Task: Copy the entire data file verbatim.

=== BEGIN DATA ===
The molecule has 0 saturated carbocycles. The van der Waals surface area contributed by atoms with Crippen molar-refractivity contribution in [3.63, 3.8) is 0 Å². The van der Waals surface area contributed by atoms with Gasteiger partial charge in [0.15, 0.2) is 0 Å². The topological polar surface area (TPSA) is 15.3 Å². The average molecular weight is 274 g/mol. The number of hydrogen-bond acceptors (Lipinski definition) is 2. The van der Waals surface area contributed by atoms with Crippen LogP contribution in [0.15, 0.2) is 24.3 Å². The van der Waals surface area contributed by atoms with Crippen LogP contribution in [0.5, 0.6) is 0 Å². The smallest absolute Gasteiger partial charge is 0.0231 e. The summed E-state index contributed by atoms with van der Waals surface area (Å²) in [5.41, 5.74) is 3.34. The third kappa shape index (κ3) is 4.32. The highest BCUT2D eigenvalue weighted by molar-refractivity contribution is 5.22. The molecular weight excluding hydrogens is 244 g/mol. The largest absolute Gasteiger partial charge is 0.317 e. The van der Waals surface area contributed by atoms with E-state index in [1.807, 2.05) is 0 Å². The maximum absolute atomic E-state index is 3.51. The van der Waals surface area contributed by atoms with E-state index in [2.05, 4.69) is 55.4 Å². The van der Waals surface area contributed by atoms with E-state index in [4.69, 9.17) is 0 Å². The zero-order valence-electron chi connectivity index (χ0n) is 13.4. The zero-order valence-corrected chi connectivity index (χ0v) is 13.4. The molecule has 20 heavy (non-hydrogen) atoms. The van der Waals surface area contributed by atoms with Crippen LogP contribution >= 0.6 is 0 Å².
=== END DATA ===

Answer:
The molecule has 0 saturated carbocycles. The van der Waals surface area contributed by atoms with Crippen molar-refractivity contribution in [3.63, 3.8) is 0 Å². The van der Waals surface area contributed by atoms with Gasteiger partial charge in [0.15, 0.2) is 0 Å². The topological polar surface area (TPSA) is 15.3 Å². The average molecular weight is 274 g/mol. The number of hydrogen-bond acceptors (Lipinski definition) is 2. The van der Waals surface area contributed by atoms with Crippen LogP contribution in [0.15, 0.2) is 24.3 Å². The van der Waals surface area contributed by atoms with Crippen LogP contribution in [0.5, 0.6) is 0 Å². The smallest absolute Gasteiger partial charge is 0.0231 e. The summed E-state index contributed by atoms with van der Waals surface area (Å²) in [5.41, 5.74) is 3.34. The third kappa shape index (κ3) is 4.32. The highest BCUT2D eigenvalue weighted by molar-refractivity contribution is 5.22. The molecular weight excluding hydrogens is 244 g/mol. The largest absolute Gasteiger partial charge is 0.317 e. The van der Waals surface area contributed by atoms with E-state index in [1.807, 2.05) is 0 Å². The maximum absolute atomic E-state index is 3.51. The van der Waals surface area contributed by atoms with E-state index in [2.05, 4.69) is 55.4 Å². The van der Waals surface area contributed by atoms with E-state index in [4.69, 9.17) is 0 Å². The zero-order valence-electron chi connectivity index (χ0n) is 13.4. The zero-order valence-corrected chi connectivity index (χ0v) is 13.4. The molecule has 20 heavy (non-hydrogen) atoms. The van der Waals surface area contributed by atoms with Crippen LogP contribution >= 0.6 is 0 Å².